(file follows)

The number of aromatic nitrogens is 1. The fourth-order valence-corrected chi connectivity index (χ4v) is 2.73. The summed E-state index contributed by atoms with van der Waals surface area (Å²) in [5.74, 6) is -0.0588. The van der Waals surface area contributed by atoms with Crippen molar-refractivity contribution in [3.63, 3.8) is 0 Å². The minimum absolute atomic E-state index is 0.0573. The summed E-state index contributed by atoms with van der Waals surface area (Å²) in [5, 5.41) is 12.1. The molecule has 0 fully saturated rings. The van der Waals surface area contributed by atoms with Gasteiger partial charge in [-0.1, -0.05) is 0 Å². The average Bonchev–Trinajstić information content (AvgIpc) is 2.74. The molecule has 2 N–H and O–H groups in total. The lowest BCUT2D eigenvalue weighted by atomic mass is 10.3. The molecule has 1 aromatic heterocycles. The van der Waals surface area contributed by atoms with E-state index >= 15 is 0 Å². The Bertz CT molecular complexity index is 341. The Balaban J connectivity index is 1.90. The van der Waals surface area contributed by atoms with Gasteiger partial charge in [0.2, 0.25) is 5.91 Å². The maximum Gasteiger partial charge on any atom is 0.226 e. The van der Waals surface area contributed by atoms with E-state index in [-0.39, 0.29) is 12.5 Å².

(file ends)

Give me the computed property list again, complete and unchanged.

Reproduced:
The number of aromatic nitrogens is 1. The fourth-order valence-corrected chi connectivity index (χ4v) is 2.73. The summed E-state index contributed by atoms with van der Waals surface area (Å²) in [5.74, 6) is -0.0588. The van der Waals surface area contributed by atoms with Crippen molar-refractivity contribution in [3.63, 3.8) is 0 Å². The minimum absolute atomic E-state index is 0.0573. The summed E-state index contributed by atoms with van der Waals surface area (Å²) in [5, 5.41) is 12.1. The molecule has 0 fully saturated rings. The van der Waals surface area contributed by atoms with Gasteiger partial charge in [-0.1, -0.05) is 0 Å². The average Bonchev–Trinajstić information content (AvgIpc) is 2.74. The molecule has 2 N–H and O–H groups in total. The lowest BCUT2D eigenvalue weighted by atomic mass is 10.3. The molecule has 1 aromatic heterocycles. The van der Waals surface area contributed by atoms with E-state index >= 15 is 0 Å². The Bertz CT molecular complexity index is 341. The Balaban J connectivity index is 1.90. The van der Waals surface area contributed by atoms with Gasteiger partial charge in [0.2, 0.25) is 5.91 Å². The maximum Gasteiger partial charge on any atom is 0.226 e. The van der Waals surface area contributed by atoms with E-state index in [-0.39, 0.29) is 12.5 Å².